United States

IRS signals change to S corporation ruling policy

IRS will no longer rule on disproportionate distributions


S corporations will not be able to look to the IRS private letter ruling process anymore for assurance that their subchapter S status will be unaffected by certain technical missteps. The IRS is signaling, however, that the assurance they have provided in the past might have been unnecessary.


Subchapter S corporations are subject to numerous restrictions. Violating those restrictions can have serious consequences, including potential termination of the company’s subchapter S status. One of the most notable restrictions is the requirement that the company only have one class of stock, which generally means that the company’s shares must all have equal rights to distribution and liquidation proceeds.

It is not unusual, however, for an S corporation to violate this rule—often inadvertently. For example, taxpayers often have concerns that disproportionate distributions (i.e., distributions that are not in proportion to share ownership) might be viewed as creating a second class of stock. Although these types of missteps might seem innocuous, taxpayers (or potential acquirers) often are concerned that they might jeopardize the company’s subchapter S status. As a consequence, companies that become aware of these types of issues sometimes seek a ruling from the IRS to gain assurance that their mistake does not jeopardize the company’s status.  


An IRS Chief Counsel representative recently announced that the IRS will no longer entertain ruling requests involving disproportionate distributions. In addition, the representative stated that the IRS will not rule on whether certain instruments and agreements, such as employment agreements, debt agreements, etc., might be construed to create a second class of stock. This announcement clarifies earlier rumblings from the IRS that they were considering restricting the areas in which it would rule.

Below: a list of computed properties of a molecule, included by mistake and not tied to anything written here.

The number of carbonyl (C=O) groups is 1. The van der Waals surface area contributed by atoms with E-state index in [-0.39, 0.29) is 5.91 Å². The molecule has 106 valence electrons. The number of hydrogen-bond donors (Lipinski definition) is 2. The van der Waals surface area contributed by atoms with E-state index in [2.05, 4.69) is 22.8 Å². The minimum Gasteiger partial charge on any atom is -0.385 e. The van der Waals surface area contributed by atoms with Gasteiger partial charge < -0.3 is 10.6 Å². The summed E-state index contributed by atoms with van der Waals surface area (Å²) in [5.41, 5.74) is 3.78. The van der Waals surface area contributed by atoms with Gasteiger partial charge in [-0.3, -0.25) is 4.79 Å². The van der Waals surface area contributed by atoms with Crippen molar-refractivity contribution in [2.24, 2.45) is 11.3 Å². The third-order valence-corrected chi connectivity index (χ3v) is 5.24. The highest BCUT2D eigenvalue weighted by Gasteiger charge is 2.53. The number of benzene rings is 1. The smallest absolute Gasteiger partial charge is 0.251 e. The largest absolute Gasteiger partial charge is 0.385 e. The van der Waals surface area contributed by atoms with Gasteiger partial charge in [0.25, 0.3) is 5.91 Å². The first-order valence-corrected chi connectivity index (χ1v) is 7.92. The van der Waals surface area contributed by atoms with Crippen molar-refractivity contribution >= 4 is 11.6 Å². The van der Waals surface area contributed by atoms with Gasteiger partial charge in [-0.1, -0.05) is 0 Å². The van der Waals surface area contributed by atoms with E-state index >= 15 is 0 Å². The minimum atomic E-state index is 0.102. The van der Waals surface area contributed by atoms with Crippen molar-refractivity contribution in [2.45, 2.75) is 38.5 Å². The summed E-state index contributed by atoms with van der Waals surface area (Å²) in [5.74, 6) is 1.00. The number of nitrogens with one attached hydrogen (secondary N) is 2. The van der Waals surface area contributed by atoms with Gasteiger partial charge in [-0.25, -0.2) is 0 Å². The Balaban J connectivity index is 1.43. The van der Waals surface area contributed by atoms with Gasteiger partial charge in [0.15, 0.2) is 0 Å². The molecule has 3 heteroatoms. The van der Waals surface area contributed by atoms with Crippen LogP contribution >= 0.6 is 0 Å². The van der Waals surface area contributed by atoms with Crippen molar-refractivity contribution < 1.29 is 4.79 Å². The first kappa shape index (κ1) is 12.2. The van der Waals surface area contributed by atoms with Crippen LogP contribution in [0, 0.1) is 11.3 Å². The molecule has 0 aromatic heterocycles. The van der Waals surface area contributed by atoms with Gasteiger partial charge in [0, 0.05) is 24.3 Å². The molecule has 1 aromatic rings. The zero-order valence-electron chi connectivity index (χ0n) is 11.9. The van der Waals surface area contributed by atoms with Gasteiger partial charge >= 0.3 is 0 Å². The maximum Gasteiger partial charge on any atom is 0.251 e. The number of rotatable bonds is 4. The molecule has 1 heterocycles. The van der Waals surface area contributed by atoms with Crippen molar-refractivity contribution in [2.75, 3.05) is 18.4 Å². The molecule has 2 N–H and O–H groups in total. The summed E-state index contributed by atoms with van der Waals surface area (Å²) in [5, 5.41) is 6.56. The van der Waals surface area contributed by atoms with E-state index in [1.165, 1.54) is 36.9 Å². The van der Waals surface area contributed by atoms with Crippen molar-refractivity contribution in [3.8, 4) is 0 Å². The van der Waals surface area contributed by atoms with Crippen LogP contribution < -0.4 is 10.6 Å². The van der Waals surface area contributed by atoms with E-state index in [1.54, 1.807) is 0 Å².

Although this news might seem concerning, it may instead be a signal from the IRS that a common foot fault (disproportionate distributions) do not jeopardize a company’s subchapter S status. The regulations clearly state that a company only has one class of stock as long as its governing documents so provide. Nonetheless, taxpayers have often sought assurance from the IRS ruling process out of an abundance of caution. The IRS is now indicating that those rulings likely were unnecessary and will not be entertained in the future.


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